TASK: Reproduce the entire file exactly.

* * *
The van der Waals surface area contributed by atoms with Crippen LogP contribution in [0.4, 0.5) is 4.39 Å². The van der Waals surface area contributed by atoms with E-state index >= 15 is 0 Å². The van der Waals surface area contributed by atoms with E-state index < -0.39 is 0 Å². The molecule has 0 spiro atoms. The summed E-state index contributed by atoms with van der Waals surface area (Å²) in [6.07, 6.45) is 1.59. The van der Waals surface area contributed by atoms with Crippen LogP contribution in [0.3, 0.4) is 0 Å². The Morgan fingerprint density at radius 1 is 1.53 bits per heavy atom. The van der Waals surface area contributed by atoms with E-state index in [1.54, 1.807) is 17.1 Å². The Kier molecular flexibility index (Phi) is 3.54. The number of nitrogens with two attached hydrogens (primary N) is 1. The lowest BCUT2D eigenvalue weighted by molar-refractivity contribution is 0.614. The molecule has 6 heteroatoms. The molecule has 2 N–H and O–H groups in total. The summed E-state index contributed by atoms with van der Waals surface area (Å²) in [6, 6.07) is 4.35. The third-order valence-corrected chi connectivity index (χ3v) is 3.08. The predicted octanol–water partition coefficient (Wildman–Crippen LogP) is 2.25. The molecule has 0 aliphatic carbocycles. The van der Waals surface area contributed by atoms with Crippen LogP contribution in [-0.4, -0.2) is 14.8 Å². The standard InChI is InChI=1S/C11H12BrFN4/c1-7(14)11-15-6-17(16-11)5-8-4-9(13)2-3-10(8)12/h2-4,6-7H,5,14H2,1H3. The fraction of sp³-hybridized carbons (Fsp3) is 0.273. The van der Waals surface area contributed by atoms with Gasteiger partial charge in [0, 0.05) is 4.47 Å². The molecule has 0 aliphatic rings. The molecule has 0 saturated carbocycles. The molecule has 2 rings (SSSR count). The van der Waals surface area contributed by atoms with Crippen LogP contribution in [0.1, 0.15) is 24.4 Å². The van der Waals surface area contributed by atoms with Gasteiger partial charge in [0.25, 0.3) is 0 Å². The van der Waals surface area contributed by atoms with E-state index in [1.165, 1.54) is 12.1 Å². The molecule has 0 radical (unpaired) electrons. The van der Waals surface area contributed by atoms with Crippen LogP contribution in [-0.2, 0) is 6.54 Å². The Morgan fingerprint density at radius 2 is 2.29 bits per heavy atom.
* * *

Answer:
The van der Waals surface area contributed by atoms with Crippen LogP contribution in [0.4, 0.5) is 4.39 Å². The van der Waals surface area contributed by atoms with E-state index >= 15 is 0 Å². The van der Waals surface area contributed by atoms with E-state index < -0.39 is 0 Å². The molecule has 0 spiro atoms. The summed E-state index contributed by atoms with van der Waals surface area (Å²) in [6.07, 6.45) is 1.59. The van der Waals surface area contributed by atoms with Crippen LogP contribution in [0.3, 0.4) is 0 Å². The Morgan fingerprint density at radius 1 is 1.53 bits per heavy atom. The van der Waals surface area contributed by atoms with E-state index in [1.54, 1.807) is 17.1 Å². The Kier molecular flexibility index (Phi) is 3.54. The number of nitrogens with two attached hydrogens (primary N) is 1. The lowest BCUT2D eigenvalue weighted by molar-refractivity contribution is 0.614. The molecule has 6 heteroatoms. The molecule has 2 N–H and O–H groups in total. The summed E-state index contributed by atoms with van der Waals surface area (Å²) in [6, 6.07) is 4.35. The third-order valence-corrected chi connectivity index (χ3v) is 3.08. The predicted octanol–water partition coefficient (Wildman–Crippen LogP) is 2.25. The molecule has 0 aliphatic carbocycles. The van der Waals surface area contributed by atoms with Crippen LogP contribution in [-0.4, -0.2) is 14.8 Å². The standard InChI is InChI=1S/C11H12BrFN4/c1-7(14)11-15-6-17(16-11)5-8-4-9(13)2-3-10(8)12/h2-4,6-7H,5,14H2,1H3. The fraction of sp³-hybridized carbons (Fsp3) is 0.273. The van der Waals surface area contributed by atoms with Gasteiger partial charge in [0, 0.05) is 4.47 Å². The molecule has 0 aliphatic rings. The molecule has 0 saturated carbocycles. The molecule has 2 rings (SSSR count). The van der Waals surface area contributed by atoms with Crippen LogP contribution in [0.1, 0.15) is 24.4 Å². The van der Waals surface area contributed by atoms with Gasteiger partial charge in [0.25, 0.3) is 0 Å². The van der Waals surface area contributed by atoms with E-state index in [1.165, 1.54) is 12.1 Å². The molecule has 0 radical (unpaired) electrons. The van der Waals surface area contributed by atoms with Crippen LogP contribution in [-0.2, 0) is 6.54 Å². The Morgan fingerprint density at radius 2 is 2.29 bits per heavy atom.